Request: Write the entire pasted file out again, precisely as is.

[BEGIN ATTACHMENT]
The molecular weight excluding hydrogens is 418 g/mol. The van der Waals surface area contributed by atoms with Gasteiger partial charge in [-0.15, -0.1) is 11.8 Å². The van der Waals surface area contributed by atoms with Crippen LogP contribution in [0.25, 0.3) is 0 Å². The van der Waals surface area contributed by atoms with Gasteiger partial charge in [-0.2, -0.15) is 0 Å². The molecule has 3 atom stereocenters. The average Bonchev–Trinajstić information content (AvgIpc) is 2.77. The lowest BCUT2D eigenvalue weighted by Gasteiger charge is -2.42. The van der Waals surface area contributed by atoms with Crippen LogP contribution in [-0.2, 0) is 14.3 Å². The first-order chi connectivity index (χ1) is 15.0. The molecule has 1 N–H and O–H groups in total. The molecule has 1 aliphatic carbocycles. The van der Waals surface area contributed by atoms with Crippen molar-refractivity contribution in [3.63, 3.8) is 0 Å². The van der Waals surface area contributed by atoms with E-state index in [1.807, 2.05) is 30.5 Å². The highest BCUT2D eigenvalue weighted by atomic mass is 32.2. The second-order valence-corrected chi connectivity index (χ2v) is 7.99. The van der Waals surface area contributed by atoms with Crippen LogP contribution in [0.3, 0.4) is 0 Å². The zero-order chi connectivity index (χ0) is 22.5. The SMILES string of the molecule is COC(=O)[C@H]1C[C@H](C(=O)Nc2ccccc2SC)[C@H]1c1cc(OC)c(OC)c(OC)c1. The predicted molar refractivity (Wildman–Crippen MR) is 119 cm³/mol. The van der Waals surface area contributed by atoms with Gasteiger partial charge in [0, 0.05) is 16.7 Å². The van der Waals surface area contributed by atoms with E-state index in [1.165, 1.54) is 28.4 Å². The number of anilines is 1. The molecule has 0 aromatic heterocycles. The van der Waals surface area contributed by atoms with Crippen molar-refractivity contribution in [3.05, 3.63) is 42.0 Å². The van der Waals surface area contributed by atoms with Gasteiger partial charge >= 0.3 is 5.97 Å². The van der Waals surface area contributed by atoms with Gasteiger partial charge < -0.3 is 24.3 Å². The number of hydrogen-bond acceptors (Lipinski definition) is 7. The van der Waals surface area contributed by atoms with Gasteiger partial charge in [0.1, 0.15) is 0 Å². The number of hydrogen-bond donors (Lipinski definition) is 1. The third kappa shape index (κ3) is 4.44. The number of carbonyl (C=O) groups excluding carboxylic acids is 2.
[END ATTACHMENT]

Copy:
The molecular weight excluding hydrogens is 418 g/mol. The van der Waals surface area contributed by atoms with Gasteiger partial charge in [-0.15, -0.1) is 11.8 Å². The van der Waals surface area contributed by atoms with Crippen LogP contribution in [0.25, 0.3) is 0 Å². The van der Waals surface area contributed by atoms with Gasteiger partial charge in [-0.2, -0.15) is 0 Å². The molecule has 3 atom stereocenters. The average Bonchev–Trinajstić information content (AvgIpc) is 2.77. The lowest BCUT2D eigenvalue weighted by Gasteiger charge is -2.42. The van der Waals surface area contributed by atoms with Crippen LogP contribution in [-0.2, 0) is 14.3 Å². The first-order chi connectivity index (χ1) is 15.0. The molecule has 1 N–H and O–H groups in total. The molecule has 1 aliphatic carbocycles. The van der Waals surface area contributed by atoms with Crippen molar-refractivity contribution in [3.63, 3.8) is 0 Å². The van der Waals surface area contributed by atoms with E-state index in [1.807, 2.05) is 30.5 Å². The highest BCUT2D eigenvalue weighted by atomic mass is 32.2. The second-order valence-corrected chi connectivity index (χ2v) is 7.99. The van der Waals surface area contributed by atoms with Crippen LogP contribution in [0.3, 0.4) is 0 Å². The zero-order chi connectivity index (χ0) is 22.5. The SMILES string of the molecule is COC(=O)[C@H]1C[C@H](C(=O)Nc2ccccc2SC)[C@H]1c1cc(OC)c(OC)c(OC)c1. The predicted molar refractivity (Wildman–Crippen MR) is 119 cm³/mol. The van der Waals surface area contributed by atoms with Gasteiger partial charge in [0, 0.05) is 16.7 Å². The van der Waals surface area contributed by atoms with E-state index in [1.165, 1.54) is 28.4 Å². The number of anilines is 1. The molecule has 0 aromatic heterocycles. The van der Waals surface area contributed by atoms with Crippen molar-refractivity contribution in [3.05, 3.63) is 42.0 Å². The van der Waals surface area contributed by atoms with Gasteiger partial charge >= 0.3 is 5.97 Å². The van der Waals surface area contributed by atoms with Gasteiger partial charge < -0.3 is 24.3 Å². The number of hydrogen-bond acceptors (Lipinski definition) is 7. The van der Waals surface area contributed by atoms with Gasteiger partial charge in [0.1, 0.15) is 0 Å². The number of hydrogen-bond donors (Lipinski definition) is 1. The third kappa shape index (κ3) is 4.44. The number of carbonyl (C=O) groups excluding carboxylic acids is 2.